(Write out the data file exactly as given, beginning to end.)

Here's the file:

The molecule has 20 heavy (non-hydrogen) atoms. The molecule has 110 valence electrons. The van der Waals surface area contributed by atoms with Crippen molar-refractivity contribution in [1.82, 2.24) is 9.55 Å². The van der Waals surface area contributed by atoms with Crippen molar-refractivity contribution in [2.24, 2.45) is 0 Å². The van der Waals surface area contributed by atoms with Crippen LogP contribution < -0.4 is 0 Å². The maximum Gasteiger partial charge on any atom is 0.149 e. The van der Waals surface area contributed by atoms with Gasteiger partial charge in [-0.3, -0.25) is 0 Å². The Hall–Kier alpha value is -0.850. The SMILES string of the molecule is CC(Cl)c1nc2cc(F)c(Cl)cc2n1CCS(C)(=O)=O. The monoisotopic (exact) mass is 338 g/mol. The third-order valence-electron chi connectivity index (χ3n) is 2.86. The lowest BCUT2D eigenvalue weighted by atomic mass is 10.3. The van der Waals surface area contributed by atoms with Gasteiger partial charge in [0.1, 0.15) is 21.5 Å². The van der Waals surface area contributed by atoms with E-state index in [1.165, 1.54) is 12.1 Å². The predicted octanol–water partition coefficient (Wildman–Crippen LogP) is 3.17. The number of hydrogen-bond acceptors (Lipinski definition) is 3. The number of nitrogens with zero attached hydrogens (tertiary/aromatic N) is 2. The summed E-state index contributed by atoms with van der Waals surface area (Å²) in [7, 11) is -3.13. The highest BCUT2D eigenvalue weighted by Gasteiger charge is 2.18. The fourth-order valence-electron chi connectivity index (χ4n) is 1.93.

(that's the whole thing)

The molecule has 20 heavy (non-hydrogen) atoms. The molecule has 110 valence electrons. The van der Waals surface area contributed by atoms with Crippen molar-refractivity contribution in [1.82, 2.24) is 9.55 Å². The van der Waals surface area contributed by atoms with Crippen molar-refractivity contribution in [2.24, 2.45) is 0 Å². The van der Waals surface area contributed by atoms with Crippen LogP contribution < -0.4 is 0 Å². The maximum Gasteiger partial charge on any atom is 0.149 e. The van der Waals surface area contributed by atoms with Gasteiger partial charge in [-0.3, -0.25) is 0 Å². The Hall–Kier alpha value is -0.850. The SMILES string of the molecule is CC(Cl)c1nc2cc(F)c(Cl)cc2n1CCS(C)(=O)=O. The monoisotopic (exact) mass is 338 g/mol. The third-order valence-electron chi connectivity index (χ3n) is 2.86. The lowest BCUT2D eigenvalue weighted by atomic mass is 10.3. The van der Waals surface area contributed by atoms with Gasteiger partial charge in [0.1, 0.15) is 21.5 Å². The van der Waals surface area contributed by atoms with E-state index in [1.165, 1.54) is 12.1 Å². The predicted octanol–water partition coefficient (Wildman–Crippen LogP) is 3.17. The number of hydrogen-bond acceptors (Lipinski definition) is 3. The number of nitrogens with zero attached hydrogens (tertiary/aromatic N) is 2. The summed E-state index contributed by atoms with van der Waals surface area (Å²) in [7, 11) is -3.13. The highest BCUT2D eigenvalue weighted by Gasteiger charge is 2.18. The fourth-order valence-electron chi connectivity index (χ4n) is 1.93.